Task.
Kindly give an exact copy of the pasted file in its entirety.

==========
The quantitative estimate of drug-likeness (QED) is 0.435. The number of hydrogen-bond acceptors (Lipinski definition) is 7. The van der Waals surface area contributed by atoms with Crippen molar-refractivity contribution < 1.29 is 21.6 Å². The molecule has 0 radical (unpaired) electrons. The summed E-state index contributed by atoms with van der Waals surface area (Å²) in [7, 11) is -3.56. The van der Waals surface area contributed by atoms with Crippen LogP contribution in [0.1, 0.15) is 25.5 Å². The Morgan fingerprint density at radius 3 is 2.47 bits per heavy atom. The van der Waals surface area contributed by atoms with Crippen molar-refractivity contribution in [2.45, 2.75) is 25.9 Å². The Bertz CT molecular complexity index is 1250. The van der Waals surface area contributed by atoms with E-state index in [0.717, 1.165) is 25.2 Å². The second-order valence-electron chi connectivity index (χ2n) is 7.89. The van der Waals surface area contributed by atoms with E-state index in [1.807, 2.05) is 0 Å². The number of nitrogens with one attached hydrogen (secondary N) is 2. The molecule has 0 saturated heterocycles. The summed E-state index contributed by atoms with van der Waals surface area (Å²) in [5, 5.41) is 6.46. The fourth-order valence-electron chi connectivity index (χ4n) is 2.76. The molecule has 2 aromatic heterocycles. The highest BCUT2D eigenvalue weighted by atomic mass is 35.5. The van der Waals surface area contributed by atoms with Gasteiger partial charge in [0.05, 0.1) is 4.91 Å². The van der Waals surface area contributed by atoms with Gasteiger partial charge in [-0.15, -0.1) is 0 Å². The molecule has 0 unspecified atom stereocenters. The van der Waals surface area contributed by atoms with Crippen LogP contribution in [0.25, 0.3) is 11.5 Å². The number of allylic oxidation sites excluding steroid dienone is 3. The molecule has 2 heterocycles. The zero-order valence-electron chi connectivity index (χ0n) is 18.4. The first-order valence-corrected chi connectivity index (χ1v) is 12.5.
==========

The quantitative estimate of drug-likeness (QED) is 0.435. The number of hydrogen-bond acceptors (Lipinski definition) is 7. The van der Waals surface area contributed by atoms with Crippen molar-refractivity contribution < 1.29 is 21.6 Å². The molecule has 0 radical (unpaired) electrons. The summed E-state index contributed by atoms with van der Waals surface area (Å²) in [7, 11) is -3.56. The van der Waals surface area contributed by atoms with Crippen LogP contribution in [0.1, 0.15) is 25.5 Å². The Morgan fingerprint density at radius 3 is 2.47 bits per heavy atom. The van der Waals surface area contributed by atoms with Crippen molar-refractivity contribution in [2.45, 2.75) is 25.9 Å². The Bertz CT molecular complexity index is 1250. The van der Waals surface area contributed by atoms with E-state index in [0.717, 1.165) is 25.2 Å². The second-order valence-electron chi connectivity index (χ2n) is 7.89. The van der Waals surface area contributed by atoms with E-state index in [1.807, 2.05) is 0 Å². The number of nitrogens with one attached hydrogen (secondary N) is 2. The molecule has 0 saturated heterocycles. The summed E-state index contributed by atoms with van der Waals surface area (Å²) in [5, 5.41) is 6.46. The fourth-order valence-electron chi connectivity index (χ4n) is 2.76. The molecule has 2 aromatic heterocycles. The highest BCUT2D eigenvalue weighted by atomic mass is 35.5. The van der Waals surface area contributed by atoms with Gasteiger partial charge in [0.05, 0.1) is 4.91 Å². The van der Waals surface area contributed by atoms with Gasteiger partial charge in [-0.15, -0.1) is 0 Å². The molecule has 0 unspecified atom stereocenters. The van der Waals surface area contributed by atoms with Crippen LogP contribution in [0.25, 0.3) is 11.5 Å². The number of allylic oxidation sites excluding steroid dienone is 3. The molecule has 2 heterocycles. The zero-order valence-electron chi connectivity index (χ0n) is 18.4. The first-order valence-corrected chi connectivity index (χ1v) is 12.5.